Editorial: Anxiously awaiting the drama
We’re watching anxiously as the summer drama related to the N.C. Rural Economic Development Center plays out in Raleigh.
The Tri-County has gotten excellent benefits from some of the Rural Center’s more than 5,000 grants and $680 million in projects since 1987. We’re hopeful for more.
Politics is taking a toll on the state’s rural counties. Every dollar matters, and every action deserves our attention.
Currently, we’ve been looking in three directions.
We first were caught by the budget proposal of Gov. Pat McCrory. Since the recession circa 2001, funds began to flow from the General Assembly to the Rural Center.
But McCrory sliced into that with his proposal. He’s campaigned on fiscal responsibility, and the Rural Center is among many feeling the former Charlotte mayor’s promise. McCrory cut $10 million.
And along Jones Street, members of the state’s House and Senate are in the final days before the fiscal year starts trying to wrangle out a budget. They’ve already passed a measure to give themselves more time.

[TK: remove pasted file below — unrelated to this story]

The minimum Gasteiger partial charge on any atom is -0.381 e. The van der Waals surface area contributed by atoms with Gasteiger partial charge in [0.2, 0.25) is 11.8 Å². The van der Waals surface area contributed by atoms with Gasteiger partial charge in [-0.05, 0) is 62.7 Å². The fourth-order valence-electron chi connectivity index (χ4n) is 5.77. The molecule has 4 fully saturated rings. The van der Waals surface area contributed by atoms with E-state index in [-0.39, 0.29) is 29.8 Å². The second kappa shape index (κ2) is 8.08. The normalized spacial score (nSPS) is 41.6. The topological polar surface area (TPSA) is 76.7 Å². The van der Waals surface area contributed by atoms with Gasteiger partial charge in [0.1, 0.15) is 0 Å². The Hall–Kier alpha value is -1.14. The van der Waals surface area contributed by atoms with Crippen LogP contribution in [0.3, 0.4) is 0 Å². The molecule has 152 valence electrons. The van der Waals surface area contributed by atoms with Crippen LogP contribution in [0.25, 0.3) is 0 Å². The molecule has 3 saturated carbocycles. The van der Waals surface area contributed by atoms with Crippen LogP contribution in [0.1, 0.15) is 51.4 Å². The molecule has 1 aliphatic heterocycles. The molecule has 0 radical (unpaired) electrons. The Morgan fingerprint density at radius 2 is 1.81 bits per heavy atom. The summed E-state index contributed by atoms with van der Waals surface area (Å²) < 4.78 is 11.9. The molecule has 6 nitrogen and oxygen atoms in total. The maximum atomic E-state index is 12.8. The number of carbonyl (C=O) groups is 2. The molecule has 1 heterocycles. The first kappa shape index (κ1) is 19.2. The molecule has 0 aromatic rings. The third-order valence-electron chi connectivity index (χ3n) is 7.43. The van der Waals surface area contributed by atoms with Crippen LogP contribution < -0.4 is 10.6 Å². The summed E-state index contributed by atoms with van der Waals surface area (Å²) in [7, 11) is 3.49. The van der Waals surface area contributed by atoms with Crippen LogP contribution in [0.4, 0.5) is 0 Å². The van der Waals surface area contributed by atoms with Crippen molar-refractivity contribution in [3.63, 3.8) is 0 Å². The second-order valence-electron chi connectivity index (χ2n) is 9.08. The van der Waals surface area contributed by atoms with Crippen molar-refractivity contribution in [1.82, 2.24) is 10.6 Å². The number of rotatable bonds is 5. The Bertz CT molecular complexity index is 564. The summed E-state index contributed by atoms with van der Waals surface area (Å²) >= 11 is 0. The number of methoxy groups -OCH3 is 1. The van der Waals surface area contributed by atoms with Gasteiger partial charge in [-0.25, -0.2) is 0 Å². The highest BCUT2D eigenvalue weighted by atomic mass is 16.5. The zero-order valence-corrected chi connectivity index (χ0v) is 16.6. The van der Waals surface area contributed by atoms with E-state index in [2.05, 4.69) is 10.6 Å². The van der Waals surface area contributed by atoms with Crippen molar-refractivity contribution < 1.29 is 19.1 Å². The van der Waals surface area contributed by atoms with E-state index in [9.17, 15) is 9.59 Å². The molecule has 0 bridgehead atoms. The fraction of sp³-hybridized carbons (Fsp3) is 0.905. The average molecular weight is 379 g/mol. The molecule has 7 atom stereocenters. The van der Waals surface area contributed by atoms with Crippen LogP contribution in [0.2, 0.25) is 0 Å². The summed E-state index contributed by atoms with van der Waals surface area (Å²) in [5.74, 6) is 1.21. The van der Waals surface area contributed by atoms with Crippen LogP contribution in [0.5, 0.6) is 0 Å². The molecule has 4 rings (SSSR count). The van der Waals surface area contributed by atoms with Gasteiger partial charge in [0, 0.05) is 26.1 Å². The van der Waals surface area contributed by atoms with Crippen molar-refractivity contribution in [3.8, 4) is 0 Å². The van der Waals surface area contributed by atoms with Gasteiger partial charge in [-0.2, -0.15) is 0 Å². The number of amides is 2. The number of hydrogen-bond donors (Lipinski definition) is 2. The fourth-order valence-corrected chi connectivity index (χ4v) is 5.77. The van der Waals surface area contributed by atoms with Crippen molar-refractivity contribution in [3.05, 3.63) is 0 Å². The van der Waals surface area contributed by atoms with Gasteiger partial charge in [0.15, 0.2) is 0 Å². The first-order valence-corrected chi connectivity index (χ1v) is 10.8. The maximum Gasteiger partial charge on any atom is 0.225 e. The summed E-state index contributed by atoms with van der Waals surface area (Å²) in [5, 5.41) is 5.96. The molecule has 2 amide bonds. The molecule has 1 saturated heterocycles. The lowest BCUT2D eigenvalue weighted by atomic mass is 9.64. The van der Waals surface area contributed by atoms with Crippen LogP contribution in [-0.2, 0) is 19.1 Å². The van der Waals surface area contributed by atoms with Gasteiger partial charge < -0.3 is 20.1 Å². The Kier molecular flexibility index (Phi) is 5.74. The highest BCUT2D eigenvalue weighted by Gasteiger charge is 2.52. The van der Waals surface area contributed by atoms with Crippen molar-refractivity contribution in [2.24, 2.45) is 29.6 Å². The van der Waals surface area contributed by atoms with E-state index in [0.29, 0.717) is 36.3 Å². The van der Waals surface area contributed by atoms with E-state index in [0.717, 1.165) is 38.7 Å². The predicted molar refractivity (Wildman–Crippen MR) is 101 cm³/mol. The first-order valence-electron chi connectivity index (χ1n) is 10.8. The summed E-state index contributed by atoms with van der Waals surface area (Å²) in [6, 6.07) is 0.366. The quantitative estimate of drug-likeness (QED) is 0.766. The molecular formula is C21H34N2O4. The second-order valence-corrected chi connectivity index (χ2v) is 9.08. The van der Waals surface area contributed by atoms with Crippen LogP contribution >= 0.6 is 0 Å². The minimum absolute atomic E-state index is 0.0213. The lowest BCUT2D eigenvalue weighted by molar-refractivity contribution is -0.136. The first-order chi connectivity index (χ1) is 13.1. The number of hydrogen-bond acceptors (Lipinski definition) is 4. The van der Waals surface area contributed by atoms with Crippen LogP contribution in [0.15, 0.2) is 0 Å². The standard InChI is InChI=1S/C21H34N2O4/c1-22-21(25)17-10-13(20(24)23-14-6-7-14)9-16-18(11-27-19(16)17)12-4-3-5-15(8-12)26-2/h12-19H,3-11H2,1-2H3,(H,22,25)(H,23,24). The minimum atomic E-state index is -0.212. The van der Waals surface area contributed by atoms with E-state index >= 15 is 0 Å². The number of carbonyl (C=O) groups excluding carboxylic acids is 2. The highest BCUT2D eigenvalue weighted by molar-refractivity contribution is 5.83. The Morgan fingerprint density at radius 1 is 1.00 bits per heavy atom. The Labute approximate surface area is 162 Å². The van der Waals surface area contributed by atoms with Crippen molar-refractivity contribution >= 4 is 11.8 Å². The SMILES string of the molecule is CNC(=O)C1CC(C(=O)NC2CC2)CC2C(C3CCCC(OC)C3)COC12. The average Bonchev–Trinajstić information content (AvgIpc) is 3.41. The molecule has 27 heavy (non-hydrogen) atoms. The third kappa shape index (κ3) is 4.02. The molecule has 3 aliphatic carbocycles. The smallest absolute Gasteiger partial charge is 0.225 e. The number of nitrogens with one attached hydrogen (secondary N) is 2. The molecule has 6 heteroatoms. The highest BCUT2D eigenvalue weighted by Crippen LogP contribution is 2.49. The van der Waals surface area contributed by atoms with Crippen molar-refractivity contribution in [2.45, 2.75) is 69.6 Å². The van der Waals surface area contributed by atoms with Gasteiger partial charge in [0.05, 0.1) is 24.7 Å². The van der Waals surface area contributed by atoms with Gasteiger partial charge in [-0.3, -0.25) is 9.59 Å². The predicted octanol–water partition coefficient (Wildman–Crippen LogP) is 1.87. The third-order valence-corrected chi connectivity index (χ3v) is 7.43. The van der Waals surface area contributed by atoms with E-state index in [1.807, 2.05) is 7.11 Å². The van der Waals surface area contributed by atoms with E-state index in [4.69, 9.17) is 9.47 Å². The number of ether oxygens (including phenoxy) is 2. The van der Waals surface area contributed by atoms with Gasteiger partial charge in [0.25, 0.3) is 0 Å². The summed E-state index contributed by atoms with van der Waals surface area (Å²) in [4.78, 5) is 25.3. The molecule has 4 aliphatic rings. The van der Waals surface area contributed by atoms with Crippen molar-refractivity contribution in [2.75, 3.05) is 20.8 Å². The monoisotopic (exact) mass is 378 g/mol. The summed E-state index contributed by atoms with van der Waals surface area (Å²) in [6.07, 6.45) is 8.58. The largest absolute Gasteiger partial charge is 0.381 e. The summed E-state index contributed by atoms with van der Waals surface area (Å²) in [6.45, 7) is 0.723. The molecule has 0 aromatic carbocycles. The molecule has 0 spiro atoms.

But somewhere between McCrory’s ideas and the two chambers, a balanced state budget will emerge. We don’t expect the Rural Center to get any more, and we’re concerned it could be less.
On over across Edenton Street on McDowell Street is The News & Observer, which recently researched some Rural Center work. The impression was grants helping restaurant chains and big box stores, not the typical “rural” flavor.
Then came two messages from the Rural Center out near the Beltline. The first was a defensive response from Brian Crutchfield, Bill Gibson and Billy Ray Hall, two board members and the president, respectively. Their eight-point message was positive reflections on their work, and counterpoints to The N&O research.
Then came a message from Valeria Lee, chairwoman of the Rural Center’s board of directors. Her five-point message outlined launching a review of procedures in awarding, monitoring and reporting grants.
Any organization utilizing taxpayers’ money is not above investigation. And third-party organizational reviews are often extremely beneficial, even if no improprieties exist. Lawmakers need accurate information.
Working with the Rural Center, our communities have prospered when we might not would have otherwise. Vance, Granville and Warren counties need the Rural Center’s efforts to continue.